Martha, the last passenger pigeon, died in the Cincinnati Zoo in 1914. Forty-three years later, in 1947, a monument memorialized the extinct pigeons in Wyalusing State Park in Wisconsin at the confluence of the Mississippi and Wisconsin Rivers, just south of Prairie du Chien. The state’s most famous conservationist, Aldo Leopold, reflected on the bird and the occasion with “On a Monument to the Pigeon,” an essay he revised and included in his classic book A Sand County Almanac.
I’ve been re-reading A Sand County Almanac for the first time, cover to cover, since college. Today, coincidentally, I finished his chapter on Wisconsin, which contained the pigeon essay, in the second part of the book—what he called “Sketches Here and There.”
“On a Monument to the Pigeon” finds Leopold philosophical, as was typical. And he mused about expansive human sensibilities. Darwin taught Leopold that humans are “fellow voyagers with other creatures in the odyssey of evolution.” No more, no less. Accordingly, Leopold thought people ought to develop a “sense of kinship with fellow-creatures; a wish to live and let live.” He recognized that too few people had generated such sympathy.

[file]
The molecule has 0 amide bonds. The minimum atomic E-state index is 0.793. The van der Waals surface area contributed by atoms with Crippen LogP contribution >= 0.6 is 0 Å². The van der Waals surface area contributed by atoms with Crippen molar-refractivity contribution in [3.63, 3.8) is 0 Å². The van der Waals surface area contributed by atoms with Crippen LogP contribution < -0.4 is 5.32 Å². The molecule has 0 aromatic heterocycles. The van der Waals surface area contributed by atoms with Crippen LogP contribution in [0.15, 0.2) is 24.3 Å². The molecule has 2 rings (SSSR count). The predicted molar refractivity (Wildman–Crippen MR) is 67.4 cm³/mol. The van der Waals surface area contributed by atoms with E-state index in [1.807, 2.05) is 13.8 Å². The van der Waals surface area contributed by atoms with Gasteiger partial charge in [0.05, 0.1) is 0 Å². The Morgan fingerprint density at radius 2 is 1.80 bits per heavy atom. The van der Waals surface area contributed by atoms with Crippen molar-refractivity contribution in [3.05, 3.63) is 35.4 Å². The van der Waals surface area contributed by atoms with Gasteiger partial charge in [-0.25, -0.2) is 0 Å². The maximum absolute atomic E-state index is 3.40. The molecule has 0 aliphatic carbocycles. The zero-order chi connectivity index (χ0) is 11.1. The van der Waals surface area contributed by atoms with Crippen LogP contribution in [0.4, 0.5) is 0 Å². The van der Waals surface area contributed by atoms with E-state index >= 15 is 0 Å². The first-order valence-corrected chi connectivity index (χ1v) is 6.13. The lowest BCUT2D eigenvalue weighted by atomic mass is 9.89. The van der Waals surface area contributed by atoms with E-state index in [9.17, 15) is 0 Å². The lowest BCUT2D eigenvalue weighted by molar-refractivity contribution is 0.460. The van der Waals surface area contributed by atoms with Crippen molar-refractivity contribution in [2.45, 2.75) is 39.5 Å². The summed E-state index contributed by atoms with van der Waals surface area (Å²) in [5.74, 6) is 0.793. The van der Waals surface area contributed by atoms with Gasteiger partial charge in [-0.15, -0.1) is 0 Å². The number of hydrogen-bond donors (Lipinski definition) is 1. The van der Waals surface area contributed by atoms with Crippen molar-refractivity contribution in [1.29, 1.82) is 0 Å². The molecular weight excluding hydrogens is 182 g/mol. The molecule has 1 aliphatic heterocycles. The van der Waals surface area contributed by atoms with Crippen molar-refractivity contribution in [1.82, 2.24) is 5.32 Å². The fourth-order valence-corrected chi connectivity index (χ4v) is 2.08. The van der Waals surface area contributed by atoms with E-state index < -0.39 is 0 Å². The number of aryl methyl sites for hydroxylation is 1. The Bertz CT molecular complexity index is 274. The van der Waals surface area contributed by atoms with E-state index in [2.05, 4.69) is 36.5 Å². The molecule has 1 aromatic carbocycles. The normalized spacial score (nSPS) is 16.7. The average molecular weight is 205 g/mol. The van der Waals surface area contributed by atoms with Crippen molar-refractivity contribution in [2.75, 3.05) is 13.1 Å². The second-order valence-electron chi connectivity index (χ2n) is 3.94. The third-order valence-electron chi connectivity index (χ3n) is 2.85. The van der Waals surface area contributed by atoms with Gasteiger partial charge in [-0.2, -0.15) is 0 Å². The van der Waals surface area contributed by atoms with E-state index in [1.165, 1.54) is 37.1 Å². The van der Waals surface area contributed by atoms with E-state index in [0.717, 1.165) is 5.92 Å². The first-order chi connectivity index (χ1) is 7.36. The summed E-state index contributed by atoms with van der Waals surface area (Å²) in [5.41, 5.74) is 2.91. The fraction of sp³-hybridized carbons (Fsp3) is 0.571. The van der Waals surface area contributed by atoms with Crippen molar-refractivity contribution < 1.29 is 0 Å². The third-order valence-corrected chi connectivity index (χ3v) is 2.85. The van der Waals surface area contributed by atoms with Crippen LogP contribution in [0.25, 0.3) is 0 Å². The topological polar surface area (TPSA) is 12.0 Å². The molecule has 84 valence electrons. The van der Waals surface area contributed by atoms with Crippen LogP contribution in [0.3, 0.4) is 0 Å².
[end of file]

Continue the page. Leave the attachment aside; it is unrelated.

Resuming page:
But some had, as the memorial to the passenger pigeon attested. “For one species to mourn the death of another,” Leopold said, “is a new thing under the sun.”
Witnessing what has happened in—or, rather, to—Wisconsin in the last day has me mourning, too. Not for the extinction of a species but for the death of democracy, and of decency. For more than a century Wisconsin has been a beacon of political reform and experimentation. A century ago, those efforts increased democratic representation and promotion of the public interest. For the last decade, Wisconsin Republicans have hollowed out anything remotely small-d democratic, and yesterday they received a big assist from the US Supreme Court. “One person, one vote” no longer is something to aspire to and ensure but something, if you are a Republican, to thwart by whatever means necessary.
It was a dark day.
Leopold ends his short essay poignantly: “The love what was is a new thing under the sun, unknown to most people and to all pigeons. To see America as history, to conceive of destiny as a becoming, to smell a hickory tree through the still lapse of ages—all these things are possible for us, and to achieve them takes only the free sky, and the will to ply our wings.”
I think Leopold is commenting on our species’ ability to transcend this moment, to long for the past where passenger pigeons still fill the skies. But also to see the future as unfinished so that we shape it toward the possibilities we can imagine, if only we will ply our wings to soar in that free sky.